The allure of charred wood has led bartenders to try their hand at aging bitters (Joshua Pearson has a batch of four-month-aged “Christmas” ones in the works at Sepia; the Violet Hour makes 15–17 varieties of bitters, some of which it ages), individual spirits and, most recently — with inspiration from Portland, Oregon, bartender Jeffrey Morgenthaler — entire cocktails. Though what goes in the barrel is important (the cocktail’s got to be entirely spirits—and pretty high-alcohol ones that won’t oxidize), so is the barrel itself.


Written by: n/a in Nylon Magazine

Jeffrey Morgenthaler, widely recognized as one of the best mixologists in America, manages the bar at Clyde Common. Embarrassingly, we did not know this fact when we asked him if he ‘knew any good gin cocktails’ on our first night in Portland (his reply: ‘Yes, thousands’). Nevertheless, far too early one morning he made a unique cocktail just for NYLON, the Transatlantic. ‘It celebrates our local distilleries and the Portland palate, which leans toward bitter, complex spirits and liqueurs,’ he says. ‘I think it’s a winner.’ Here’s how to make your own…”

The Boardroom Boozehound

Written by: Spencer Bailey in Bloomberg Businessweek

Lunch can still be splashy. Jordan Kaye, co-author of How to Booze, and Jeffrey Morgenthaler, noted spirits blogger and mixologist at Clyde Common in Portland, Ore., advise on how to get tanked without tipping off your co-workers.

Shelf Life – Barrel-aged cocktails are the latest bartending craze

Written by: n/a in Tasting Table

In today’s hyperactive cocktail climate, new ideas travel faster than a bottle of Fernet Branca in a room full of mixologists. Case in point: barrel-aged cocktails.

The seed was planted when Portland, Oregon-based bartender Jeffrey Morgenthaler tasted a Manhattan that had been aged five years in a glass vessel by noted London bartender Tony Conigliaro. Back at home in his bar, Clyde Common, he began aging cocktails in barrels instead of bottles to cut down the wait time.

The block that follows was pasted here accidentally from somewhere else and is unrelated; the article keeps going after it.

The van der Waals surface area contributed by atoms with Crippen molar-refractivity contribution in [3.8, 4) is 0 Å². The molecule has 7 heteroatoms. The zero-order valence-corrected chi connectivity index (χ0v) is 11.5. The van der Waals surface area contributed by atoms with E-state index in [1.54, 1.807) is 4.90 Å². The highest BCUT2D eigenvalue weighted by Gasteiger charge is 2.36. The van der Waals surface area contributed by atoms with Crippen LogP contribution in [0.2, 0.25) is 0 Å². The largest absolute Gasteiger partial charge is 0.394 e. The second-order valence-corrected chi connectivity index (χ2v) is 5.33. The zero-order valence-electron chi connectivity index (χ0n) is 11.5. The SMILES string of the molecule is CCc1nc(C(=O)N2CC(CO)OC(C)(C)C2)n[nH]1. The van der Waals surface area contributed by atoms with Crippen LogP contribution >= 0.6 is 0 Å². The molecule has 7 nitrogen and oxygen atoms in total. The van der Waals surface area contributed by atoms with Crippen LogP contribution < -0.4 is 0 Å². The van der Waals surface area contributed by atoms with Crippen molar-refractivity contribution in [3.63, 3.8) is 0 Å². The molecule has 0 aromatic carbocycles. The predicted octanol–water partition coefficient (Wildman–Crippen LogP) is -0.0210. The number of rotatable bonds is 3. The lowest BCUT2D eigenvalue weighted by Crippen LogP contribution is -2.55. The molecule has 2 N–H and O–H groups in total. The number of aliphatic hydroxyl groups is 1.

An avid blogger, Morgenthaler quickly posted the results–smooth and nuanced drinks that brought new life to old formulas–and it didn’t take long for others to catch on.

Case Study | Vintage Cocktails

Written by: Toby Cecchini in The New York Times Style Magazine

Jeffrey Morgenthaler, who runs the bar at Clyde Common in the Ace Hotel in Portland, Ore., and also writes an engaging cocktail blog, was in London for Rumfest last October and found himself sitting at 69 Colebrook Row, appreciatively sipping one of Conigliaro’s vintage manhattans. “Being American, I thought to myself, ‘How can we age this more, and faster, make it taste really different?’

The Mixologist’s Guide to Furnishing Your At-Home Bar

Written by: Josh Condon in Esquire Magazine

Jeffrey Morgenthaler of Clyde Common in Portland, Ore., says: “There are two basic principles to muddling. The most common technique is to get in there and really bash things apart — using a little force breaks up the fruit entirely and gets the most flavor. The other technique is reserved for citrus segments and peels, and requires a more gentle touch — muddle just enough to release the essential oils that will flavor the drink, but not so much as to pulverize the rind. Citrus peel, when abused, can bring unwanted bitterness.”

The A-List: Top Ten Mixologists

Written by: Liz Grossman in Playboy

When Jeffrey Morgenthaler of Clyde Common got fed up with commercial tonic water, he made his own. “I don’t like the sweetness,” he says. “There’s a lack of depth in the flavor profile.” For his housemade version, he boiled cinchona bark with citrus peel, citric acid and lemongrass to extract the quinine, then filtered it and cut it with agave syrup. “The final product, to me, is that flavor, not the thrill of [making] it,” he says. Morgenthaler lists this recipe on his blog, along with how to make ginger beer and how not to make a mint julep. “I’m constantly [traveling] and talking to people, I go to bars, sit back and watch,” he says. During a recent visit to Hamburg, Germany’s Le Lion had Morgenthaler in awe of freezer-stored glassware, a practice he’s still trying to implement at Clyde Common. He came to the Portland bar in early 2009 armed with a preference for gin (“Vodka is too much of a blank slate while gin provides a neutral spirit with a mild starting point”), a stash of orange bitters aging in a Madeira wine cask and his charm. “What I fell in love with was bartending, not just the search for flavors, but the hospitality, that social aspect. I want to continue moving forward and keep learning.”